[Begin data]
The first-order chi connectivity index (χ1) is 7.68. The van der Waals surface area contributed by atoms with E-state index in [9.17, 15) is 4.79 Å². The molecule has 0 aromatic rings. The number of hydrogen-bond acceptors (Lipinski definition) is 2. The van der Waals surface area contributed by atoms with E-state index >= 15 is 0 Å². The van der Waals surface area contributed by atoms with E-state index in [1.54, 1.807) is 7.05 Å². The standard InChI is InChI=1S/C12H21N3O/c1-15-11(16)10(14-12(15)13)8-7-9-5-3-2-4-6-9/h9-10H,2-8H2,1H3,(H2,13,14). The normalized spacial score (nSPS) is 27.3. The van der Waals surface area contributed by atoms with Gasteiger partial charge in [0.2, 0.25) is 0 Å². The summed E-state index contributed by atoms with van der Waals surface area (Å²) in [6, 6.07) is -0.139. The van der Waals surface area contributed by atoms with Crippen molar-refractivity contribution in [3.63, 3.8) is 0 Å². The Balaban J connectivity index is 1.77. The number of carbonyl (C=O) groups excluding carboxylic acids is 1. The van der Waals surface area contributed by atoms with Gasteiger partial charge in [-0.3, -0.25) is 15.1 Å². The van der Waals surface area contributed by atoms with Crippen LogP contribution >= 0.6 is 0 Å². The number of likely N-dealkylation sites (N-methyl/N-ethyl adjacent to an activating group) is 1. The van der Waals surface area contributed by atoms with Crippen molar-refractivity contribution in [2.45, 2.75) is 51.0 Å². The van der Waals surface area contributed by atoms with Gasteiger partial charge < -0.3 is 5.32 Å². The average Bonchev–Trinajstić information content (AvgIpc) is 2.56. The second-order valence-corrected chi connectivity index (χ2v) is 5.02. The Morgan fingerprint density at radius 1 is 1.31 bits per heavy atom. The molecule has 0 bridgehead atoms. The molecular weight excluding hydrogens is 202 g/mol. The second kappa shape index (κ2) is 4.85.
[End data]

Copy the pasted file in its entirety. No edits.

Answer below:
The first-order chi connectivity index (χ1) is 7.68. The van der Waals surface area contributed by atoms with E-state index in [9.17, 15) is 4.79 Å². The molecule has 0 aromatic rings. The number of hydrogen-bond acceptors (Lipinski definition) is 2. The van der Waals surface area contributed by atoms with E-state index >= 15 is 0 Å². The van der Waals surface area contributed by atoms with E-state index in [1.54, 1.807) is 7.05 Å². The standard InChI is InChI=1S/C12H21N3O/c1-15-11(16)10(14-12(15)13)8-7-9-5-3-2-4-6-9/h9-10H,2-8H2,1H3,(H2,13,14). The normalized spacial score (nSPS) is 27.3. The van der Waals surface area contributed by atoms with Gasteiger partial charge in [0.2, 0.25) is 0 Å². The summed E-state index contributed by atoms with van der Waals surface area (Å²) in [6, 6.07) is -0.139. The van der Waals surface area contributed by atoms with Crippen molar-refractivity contribution in [3.63, 3.8) is 0 Å². The Balaban J connectivity index is 1.77. The number of carbonyl (C=O) groups excluding carboxylic acids is 1. The van der Waals surface area contributed by atoms with Gasteiger partial charge in [-0.3, -0.25) is 15.1 Å². The van der Waals surface area contributed by atoms with Crippen LogP contribution >= 0.6 is 0 Å². The number of likely N-dealkylation sites (N-methyl/N-ethyl adjacent to an activating group) is 1. The van der Waals surface area contributed by atoms with Crippen molar-refractivity contribution in [2.45, 2.75) is 51.0 Å². The van der Waals surface area contributed by atoms with Gasteiger partial charge < -0.3 is 5.32 Å². The average Bonchev–Trinajstić information content (AvgIpc) is 2.56. The second-order valence-corrected chi connectivity index (χ2v) is 5.02. The Morgan fingerprint density at radius 1 is 1.31 bits per heavy atom. The molecule has 0 bridgehead atoms. The molecular weight excluding hydrogens is 202 g/mol. The second kappa shape index (κ2) is 4.85.